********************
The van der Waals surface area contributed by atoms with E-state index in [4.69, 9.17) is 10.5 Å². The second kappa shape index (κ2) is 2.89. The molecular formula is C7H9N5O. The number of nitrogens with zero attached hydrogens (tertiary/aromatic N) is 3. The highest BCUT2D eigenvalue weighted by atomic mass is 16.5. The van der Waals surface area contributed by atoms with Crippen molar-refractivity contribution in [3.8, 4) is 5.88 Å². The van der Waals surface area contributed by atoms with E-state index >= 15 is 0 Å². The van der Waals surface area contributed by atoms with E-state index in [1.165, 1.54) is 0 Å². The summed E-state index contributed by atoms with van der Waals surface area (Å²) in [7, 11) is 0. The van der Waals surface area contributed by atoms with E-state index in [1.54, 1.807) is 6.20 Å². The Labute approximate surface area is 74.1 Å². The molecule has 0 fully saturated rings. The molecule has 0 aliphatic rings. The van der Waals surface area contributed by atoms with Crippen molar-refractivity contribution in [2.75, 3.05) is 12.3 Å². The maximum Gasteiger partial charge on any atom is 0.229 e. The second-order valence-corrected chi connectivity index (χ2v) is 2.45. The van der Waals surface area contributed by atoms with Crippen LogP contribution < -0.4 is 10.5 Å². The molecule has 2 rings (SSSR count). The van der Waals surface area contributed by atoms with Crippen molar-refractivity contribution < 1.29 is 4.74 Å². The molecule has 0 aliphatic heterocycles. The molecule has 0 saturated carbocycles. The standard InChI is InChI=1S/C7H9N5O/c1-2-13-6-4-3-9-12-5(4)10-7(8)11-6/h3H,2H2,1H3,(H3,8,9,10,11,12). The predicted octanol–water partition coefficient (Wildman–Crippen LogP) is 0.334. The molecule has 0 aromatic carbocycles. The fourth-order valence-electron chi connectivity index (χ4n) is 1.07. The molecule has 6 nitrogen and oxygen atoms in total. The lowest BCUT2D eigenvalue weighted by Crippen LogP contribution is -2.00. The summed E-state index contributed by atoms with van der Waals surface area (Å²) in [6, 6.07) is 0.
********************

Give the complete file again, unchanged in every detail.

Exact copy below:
The van der Waals surface area contributed by atoms with E-state index in [4.69, 9.17) is 10.5 Å². The second kappa shape index (κ2) is 2.89. The molecular formula is C7H9N5O. The number of nitrogens with zero attached hydrogens (tertiary/aromatic N) is 3. The highest BCUT2D eigenvalue weighted by atomic mass is 16.5. The van der Waals surface area contributed by atoms with Crippen molar-refractivity contribution in [3.8, 4) is 5.88 Å². The van der Waals surface area contributed by atoms with E-state index >= 15 is 0 Å². The van der Waals surface area contributed by atoms with E-state index in [1.165, 1.54) is 0 Å². The summed E-state index contributed by atoms with van der Waals surface area (Å²) in [7, 11) is 0. The van der Waals surface area contributed by atoms with E-state index in [1.54, 1.807) is 6.20 Å². The Labute approximate surface area is 74.1 Å². The molecule has 0 fully saturated rings. The molecule has 0 aliphatic rings. The van der Waals surface area contributed by atoms with Crippen molar-refractivity contribution in [2.75, 3.05) is 12.3 Å². The maximum Gasteiger partial charge on any atom is 0.229 e. The second-order valence-corrected chi connectivity index (χ2v) is 2.45. The van der Waals surface area contributed by atoms with Crippen LogP contribution < -0.4 is 10.5 Å². The molecule has 2 rings (SSSR count). The van der Waals surface area contributed by atoms with Crippen molar-refractivity contribution < 1.29 is 4.74 Å². The molecule has 0 aliphatic heterocycles. The molecule has 0 saturated carbocycles. The standard InChI is InChI=1S/C7H9N5O/c1-2-13-6-4-3-9-12-5(4)10-7(8)11-6/h3H,2H2,1H3,(H3,8,9,10,11,12). The predicted octanol–water partition coefficient (Wildman–Crippen LogP) is 0.334. The molecule has 0 aromatic carbocycles. The fourth-order valence-electron chi connectivity index (χ4n) is 1.07. The molecule has 6 nitrogen and oxygen atoms in total. The lowest BCUT2D eigenvalue weighted by Crippen LogP contribution is -2.00. The summed E-state index contributed by atoms with van der Waals surface area (Å²) in [6, 6.07) is 0.